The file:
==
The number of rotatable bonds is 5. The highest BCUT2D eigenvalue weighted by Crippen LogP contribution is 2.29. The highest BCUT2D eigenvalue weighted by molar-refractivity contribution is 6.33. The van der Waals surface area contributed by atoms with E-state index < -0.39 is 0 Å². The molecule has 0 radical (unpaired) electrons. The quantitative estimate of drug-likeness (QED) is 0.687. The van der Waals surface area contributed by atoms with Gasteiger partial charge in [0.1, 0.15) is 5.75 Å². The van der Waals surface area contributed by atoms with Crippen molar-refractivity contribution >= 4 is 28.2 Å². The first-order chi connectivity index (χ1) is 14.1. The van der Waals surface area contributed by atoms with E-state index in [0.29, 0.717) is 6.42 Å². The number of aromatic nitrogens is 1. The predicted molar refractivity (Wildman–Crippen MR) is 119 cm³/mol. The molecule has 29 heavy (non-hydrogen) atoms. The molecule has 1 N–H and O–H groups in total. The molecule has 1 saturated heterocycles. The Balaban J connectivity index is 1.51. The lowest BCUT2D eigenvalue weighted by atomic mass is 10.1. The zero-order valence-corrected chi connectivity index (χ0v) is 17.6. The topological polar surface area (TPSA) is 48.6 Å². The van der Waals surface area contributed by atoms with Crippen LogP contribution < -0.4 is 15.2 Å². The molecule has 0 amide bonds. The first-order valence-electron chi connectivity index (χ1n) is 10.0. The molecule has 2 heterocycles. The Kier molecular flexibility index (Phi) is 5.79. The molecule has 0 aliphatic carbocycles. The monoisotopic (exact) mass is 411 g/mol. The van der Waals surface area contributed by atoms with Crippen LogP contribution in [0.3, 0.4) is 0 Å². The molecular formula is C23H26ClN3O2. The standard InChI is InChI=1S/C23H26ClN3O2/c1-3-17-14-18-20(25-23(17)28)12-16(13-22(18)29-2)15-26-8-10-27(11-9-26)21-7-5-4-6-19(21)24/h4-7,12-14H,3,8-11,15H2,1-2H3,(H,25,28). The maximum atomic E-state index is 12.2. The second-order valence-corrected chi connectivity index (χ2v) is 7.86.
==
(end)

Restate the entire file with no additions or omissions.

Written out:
The number of rotatable bonds is 5. The highest BCUT2D eigenvalue weighted by Crippen LogP contribution is 2.29. The highest BCUT2D eigenvalue weighted by molar-refractivity contribution is 6.33. The van der Waals surface area contributed by atoms with E-state index < -0.39 is 0 Å². The molecule has 0 radical (unpaired) electrons. The quantitative estimate of drug-likeness (QED) is 0.687. The van der Waals surface area contributed by atoms with Gasteiger partial charge in [0.1, 0.15) is 5.75 Å². The van der Waals surface area contributed by atoms with Crippen molar-refractivity contribution >= 4 is 28.2 Å². The first-order chi connectivity index (χ1) is 14.1. The van der Waals surface area contributed by atoms with E-state index in [0.29, 0.717) is 6.42 Å². The number of aromatic nitrogens is 1. The predicted molar refractivity (Wildman–Crippen MR) is 119 cm³/mol. The molecule has 29 heavy (non-hydrogen) atoms. The molecule has 1 N–H and O–H groups in total. The molecule has 1 saturated heterocycles. The Balaban J connectivity index is 1.51. The lowest BCUT2D eigenvalue weighted by atomic mass is 10.1. The zero-order valence-corrected chi connectivity index (χ0v) is 17.6. The topological polar surface area (TPSA) is 48.6 Å². The van der Waals surface area contributed by atoms with Crippen LogP contribution < -0.4 is 15.2 Å². The molecule has 0 amide bonds. The first-order valence-electron chi connectivity index (χ1n) is 10.0. The molecule has 2 heterocycles. The Kier molecular flexibility index (Phi) is 5.79. The molecule has 0 aliphatic carbocycles. The monoisotopic (exact) mass is 411 g/mol. The van der Waals surface area contributed by atoms with Crippen LogP contribution in [0.3, 0.4) is 0 Å². The molecular formula is C23H26ClN3O2. The standard InChI is InChI=1S/C23H26ClN3O2/c1-3-17-14-18-20(25-23(17)28)12-16(13-22(18)29-2)15-26-8-10-27(11-9-26)21-7-5-4-6-19(21)24/h4-7,12-14H,3,8-11,15H2,1-2H3,(H,25,28). The maximum atomic E-state index is 12.2. The second-order valence-corrected chi connectivity index (χ2v) is 7.86.